OK, it may seem far fetched but give the premise of this article a minute or two and you may learn a valuable lesson about forming a high performing project team from a Dutch football club. The club being the premier Amsterdam club called Ajax.
As long ago as the late 1960s and early 1970s, Ajax pioneered a tactical theory known as ‘Total Football’. The strategy entails the players being comfortable with taking over the role of any other player in the team. It means when a player moves out of position and another player takes their place on the field, they know what is expected of them. It also means that when playing in their normal position, they understand better what other players need from them. The technique places a high demand on all the players, as they have to learn to be highly adaptable. Ajax enjoyed one of their most successful seasons ever using Total Football, suffering just one home defeat all season and winning five titles in 1972.
This approach works well when developing a team for a web project. Some projects are executed in a linear fashion, with one team passing over to the team ahead of them. One of the best-known project hand overs is when the software engineers deliver their software to the testing team. Other projects adopt a more collaborative approach when all members of the project team work closely together on a day-to-day basis. But whatever project methodology is deployed; do the software engineers know what the testing team expects from them? Do the solution architects know what the software engineers need? Does the whole team know what the project manager needs?
It’s often the interconnectivity between different skills within the project team where the difficulties lie. If a piece of work produced by one member of a team is not up to scratch or not what the recipient was expecting, the problem will have a detrimental impact on the project.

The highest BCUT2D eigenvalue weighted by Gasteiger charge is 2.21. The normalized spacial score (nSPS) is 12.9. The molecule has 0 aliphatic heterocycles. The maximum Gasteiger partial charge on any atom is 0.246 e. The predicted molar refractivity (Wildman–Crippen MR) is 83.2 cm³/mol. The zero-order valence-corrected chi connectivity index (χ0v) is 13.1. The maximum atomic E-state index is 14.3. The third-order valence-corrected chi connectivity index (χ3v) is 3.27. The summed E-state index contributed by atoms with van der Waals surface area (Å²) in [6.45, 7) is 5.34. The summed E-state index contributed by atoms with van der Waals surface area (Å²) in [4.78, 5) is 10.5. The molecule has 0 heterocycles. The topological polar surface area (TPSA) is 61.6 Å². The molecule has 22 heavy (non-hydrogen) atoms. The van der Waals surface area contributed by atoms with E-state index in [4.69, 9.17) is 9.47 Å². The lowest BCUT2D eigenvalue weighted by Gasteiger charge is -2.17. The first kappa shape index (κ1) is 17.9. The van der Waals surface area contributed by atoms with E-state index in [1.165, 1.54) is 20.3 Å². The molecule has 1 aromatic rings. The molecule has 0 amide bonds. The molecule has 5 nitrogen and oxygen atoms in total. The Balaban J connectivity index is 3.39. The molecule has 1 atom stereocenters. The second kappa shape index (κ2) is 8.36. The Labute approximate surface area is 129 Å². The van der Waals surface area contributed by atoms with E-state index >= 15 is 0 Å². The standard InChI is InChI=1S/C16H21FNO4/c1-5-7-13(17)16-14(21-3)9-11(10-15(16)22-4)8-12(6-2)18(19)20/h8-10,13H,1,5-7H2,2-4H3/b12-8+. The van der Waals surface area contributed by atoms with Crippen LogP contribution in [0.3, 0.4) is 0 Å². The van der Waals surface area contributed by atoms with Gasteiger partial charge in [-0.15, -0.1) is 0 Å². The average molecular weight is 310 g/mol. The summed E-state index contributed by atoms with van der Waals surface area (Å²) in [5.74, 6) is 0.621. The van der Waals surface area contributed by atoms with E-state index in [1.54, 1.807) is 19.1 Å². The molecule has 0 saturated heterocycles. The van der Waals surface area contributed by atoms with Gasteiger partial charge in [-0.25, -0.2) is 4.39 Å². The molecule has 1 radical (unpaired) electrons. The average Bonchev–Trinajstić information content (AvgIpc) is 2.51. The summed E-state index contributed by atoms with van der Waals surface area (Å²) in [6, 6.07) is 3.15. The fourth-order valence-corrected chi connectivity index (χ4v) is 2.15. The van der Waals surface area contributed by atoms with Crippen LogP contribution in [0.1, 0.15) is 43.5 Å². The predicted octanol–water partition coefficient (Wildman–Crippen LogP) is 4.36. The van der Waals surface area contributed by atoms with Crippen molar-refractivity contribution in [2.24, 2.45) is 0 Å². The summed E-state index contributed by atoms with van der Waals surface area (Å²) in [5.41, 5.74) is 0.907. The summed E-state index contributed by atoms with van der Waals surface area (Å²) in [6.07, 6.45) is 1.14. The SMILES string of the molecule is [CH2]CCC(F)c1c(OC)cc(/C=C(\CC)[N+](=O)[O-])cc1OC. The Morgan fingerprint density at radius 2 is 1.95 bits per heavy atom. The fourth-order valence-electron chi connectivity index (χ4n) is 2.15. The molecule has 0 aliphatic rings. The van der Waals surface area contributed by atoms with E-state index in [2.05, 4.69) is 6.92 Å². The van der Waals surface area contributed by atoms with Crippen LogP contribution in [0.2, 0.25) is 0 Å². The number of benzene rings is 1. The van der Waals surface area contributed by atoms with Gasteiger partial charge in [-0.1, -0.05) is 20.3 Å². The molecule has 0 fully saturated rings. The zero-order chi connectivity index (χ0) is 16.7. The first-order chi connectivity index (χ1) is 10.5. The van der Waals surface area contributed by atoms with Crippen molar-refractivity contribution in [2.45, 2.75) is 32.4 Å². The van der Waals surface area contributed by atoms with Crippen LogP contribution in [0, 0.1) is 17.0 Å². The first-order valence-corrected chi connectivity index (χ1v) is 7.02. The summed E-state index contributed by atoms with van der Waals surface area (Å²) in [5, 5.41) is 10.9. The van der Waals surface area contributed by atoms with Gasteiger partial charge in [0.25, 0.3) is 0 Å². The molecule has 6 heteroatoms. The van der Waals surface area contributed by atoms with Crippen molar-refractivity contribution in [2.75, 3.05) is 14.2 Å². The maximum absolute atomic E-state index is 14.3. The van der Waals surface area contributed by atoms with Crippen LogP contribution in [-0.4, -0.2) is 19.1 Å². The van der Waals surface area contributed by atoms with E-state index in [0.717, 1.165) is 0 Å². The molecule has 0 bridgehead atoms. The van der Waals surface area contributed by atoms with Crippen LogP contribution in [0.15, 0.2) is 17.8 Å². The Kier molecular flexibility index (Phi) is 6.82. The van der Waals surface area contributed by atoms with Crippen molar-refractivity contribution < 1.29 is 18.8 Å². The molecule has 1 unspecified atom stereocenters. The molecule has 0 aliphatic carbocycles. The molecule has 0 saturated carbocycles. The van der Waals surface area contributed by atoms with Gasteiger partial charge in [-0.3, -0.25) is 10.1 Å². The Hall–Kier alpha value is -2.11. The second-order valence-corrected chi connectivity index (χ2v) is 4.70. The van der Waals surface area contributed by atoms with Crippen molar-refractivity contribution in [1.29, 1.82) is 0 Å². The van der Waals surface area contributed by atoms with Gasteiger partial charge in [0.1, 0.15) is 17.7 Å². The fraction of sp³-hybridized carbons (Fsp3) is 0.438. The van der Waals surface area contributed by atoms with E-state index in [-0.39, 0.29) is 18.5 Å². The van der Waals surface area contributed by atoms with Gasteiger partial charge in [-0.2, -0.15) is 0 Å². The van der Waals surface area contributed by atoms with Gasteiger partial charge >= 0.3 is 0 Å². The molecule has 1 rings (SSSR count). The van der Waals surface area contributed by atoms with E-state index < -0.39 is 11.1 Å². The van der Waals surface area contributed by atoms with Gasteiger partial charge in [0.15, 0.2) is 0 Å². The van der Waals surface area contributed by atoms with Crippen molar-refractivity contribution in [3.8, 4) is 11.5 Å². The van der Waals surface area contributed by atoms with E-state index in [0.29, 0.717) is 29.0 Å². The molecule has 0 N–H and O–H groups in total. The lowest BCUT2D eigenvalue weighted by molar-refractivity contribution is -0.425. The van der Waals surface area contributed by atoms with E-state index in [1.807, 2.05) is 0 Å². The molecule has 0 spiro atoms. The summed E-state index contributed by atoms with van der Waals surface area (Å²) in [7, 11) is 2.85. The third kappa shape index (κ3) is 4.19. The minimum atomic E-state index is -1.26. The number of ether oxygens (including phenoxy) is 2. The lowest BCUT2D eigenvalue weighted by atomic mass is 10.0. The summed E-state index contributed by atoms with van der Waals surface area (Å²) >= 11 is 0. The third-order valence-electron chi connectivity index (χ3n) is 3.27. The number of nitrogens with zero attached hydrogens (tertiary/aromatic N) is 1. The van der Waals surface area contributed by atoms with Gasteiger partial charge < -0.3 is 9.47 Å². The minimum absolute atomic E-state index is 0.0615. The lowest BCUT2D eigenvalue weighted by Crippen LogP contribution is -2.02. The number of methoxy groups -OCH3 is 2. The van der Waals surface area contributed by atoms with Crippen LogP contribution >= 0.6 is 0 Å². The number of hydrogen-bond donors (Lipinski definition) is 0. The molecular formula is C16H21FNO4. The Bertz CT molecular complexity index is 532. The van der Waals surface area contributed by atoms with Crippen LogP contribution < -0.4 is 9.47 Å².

Every team member needs to play their role and to master the skills that they are primarily responsible for in the project. But spending some time in the shoes of other team members will provide a new appreciation and a fresh perspective on what their colleagues need and expect from them.
There are a couple of ways to implement a “total web project strategy”;
One. Allow team members to become apprentices for a short spell. Spend time working with the core members in the team and understand what they do, how they do it, what they need from others and what they deliver to others.
Two. If time is precious, then ask a representative from each function within the team to prepare and deliver a good, old fashioned show and tell session. Ensure they cover the core elements of their project responsibilities and importantly, what they expect to receive and need to deliver to others. Allow time for a lengthy Q&A session too.
This total web project approach won’t mean that the designer will necessarily be able to suddenly stand in for the project manager (PM) overnight should the PM be absent. But the collaboration and efficiency of the team will certainly improve. The mutual appreciation and improved collaboration is likely to also make for a happier team too, which is never a bad thing.
And so the old adage needs to change if you want your web team to be high performing. It’s now a case of everyone being “a jack of all trades and the master of one”.
And so, bizarely, the web project business may just have the Dutch football coach Rinus Michels and the legendary player Johan Cruyff to thank for a strategy that works extremely well for building a high performing project teams.
How well does your web project team work together and what do think are the key factors that increase the team’s performance?